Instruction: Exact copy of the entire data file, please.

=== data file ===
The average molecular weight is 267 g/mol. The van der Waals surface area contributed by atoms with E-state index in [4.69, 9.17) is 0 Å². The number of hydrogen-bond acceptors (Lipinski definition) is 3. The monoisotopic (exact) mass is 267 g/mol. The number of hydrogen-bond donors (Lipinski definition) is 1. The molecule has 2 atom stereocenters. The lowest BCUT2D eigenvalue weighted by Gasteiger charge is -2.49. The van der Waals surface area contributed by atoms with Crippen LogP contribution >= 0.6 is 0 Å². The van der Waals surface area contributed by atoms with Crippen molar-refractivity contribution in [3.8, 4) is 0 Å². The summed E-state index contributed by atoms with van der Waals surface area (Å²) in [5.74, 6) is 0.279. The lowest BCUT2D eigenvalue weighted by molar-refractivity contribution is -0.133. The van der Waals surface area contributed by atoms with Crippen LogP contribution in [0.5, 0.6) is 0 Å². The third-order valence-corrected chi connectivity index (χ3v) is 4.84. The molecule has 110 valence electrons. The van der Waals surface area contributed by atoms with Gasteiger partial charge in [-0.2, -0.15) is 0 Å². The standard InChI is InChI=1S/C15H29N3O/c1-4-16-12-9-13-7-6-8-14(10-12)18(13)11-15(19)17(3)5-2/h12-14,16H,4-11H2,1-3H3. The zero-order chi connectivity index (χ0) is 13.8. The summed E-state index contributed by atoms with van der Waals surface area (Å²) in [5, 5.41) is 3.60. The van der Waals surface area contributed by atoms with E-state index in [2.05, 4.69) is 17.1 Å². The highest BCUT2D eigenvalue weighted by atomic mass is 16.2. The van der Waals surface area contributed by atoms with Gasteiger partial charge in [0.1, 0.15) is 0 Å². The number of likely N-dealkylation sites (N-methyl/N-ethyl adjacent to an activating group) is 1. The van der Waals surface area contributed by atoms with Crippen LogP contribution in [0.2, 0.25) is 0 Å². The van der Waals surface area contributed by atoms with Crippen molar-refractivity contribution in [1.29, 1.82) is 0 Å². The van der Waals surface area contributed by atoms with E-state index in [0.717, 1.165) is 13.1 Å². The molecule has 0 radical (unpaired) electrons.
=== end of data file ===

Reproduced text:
The average molecular weight is 267 g/mol. The van der Waals surface area contributed by atoms with E-state index in [4.69, 9.17) is 0 Å². The number of hydrogen-bond acceptors (Lipinski definition) is 3. The monoisotopic (exact) mass is 267 g/mol. The number of hydrogen-bond donors (Lipinski definition) is 1. The molecule has 2 atom stereocenters. The lowest BCUT2D eigenvalue weighted by Gasteiger charge is -2.49. The van der Waals surface area contributed by atoms with Crippen LogP contribution >= 0.6 is 0 Å². The van der Waals surface area contributed by atoms with Crippen molar-refractivity contribution in [3.8, 4) is 0 Å². The summed E-state index contributed by atoms with van der Waals surface area (Å²) in [5.74, 6) is 0.279. The lowest BCUT2D eigenvalue weighted by molar-refractivity contribution is -0.133. The van der Waals surface area contributed by atoms with Crippen LogP contribution in [0.5, 0.6) is 0 Å². The third-order valence-corrected chi connectivity index (χ3v) is 4.84. The molecule has 110 valence electrons. The van der Waals surface area contributed by atoms with Gasteiger partial charge in [-0.2, -0.15) is 0 Å². The standard InChI is InChI=1S/C15H29N3O/c1-4-16-12-9-13-7-6-8-14(10-12)18(13)11-15(19)17(3)5-2/h12-14,16H,4-11H2,1-3H3. The zero-order chi connectivity index (χ0) is 13.8. The summed E-state index contributed by atoms with van der Waals surface area (Å²) in [5, 5.41) is 3.60. The van der Waals surface area contributed by atoms with E-state index in [2.05, 4.69) is 17.1 Å². The highest BCUT2D eigenvalue weighted by atomic mass is 16.2. The van der Waals surface area contributed by atoms with Gasteiger partial charge in [0.1, 0.15) is 0 Å². The number of likely N-dealkylation sites (N-methyl/N-ethyl adjacent to an activating group) is 1. The van der Waals surface area contributed by atoms with Crippen LogP contribution in [0.2, 0.25) is 0 Å². The van der Waals surface area contributed by atoms with Crippen molar-refractivity contribution in [1.29, 1.82) is 0 Å². The van der Waals surface area contributed by atoms with E-state index in [0.717, 1.165) is 13.1 Å². The molecule has 0 radical (unpaired) electrons.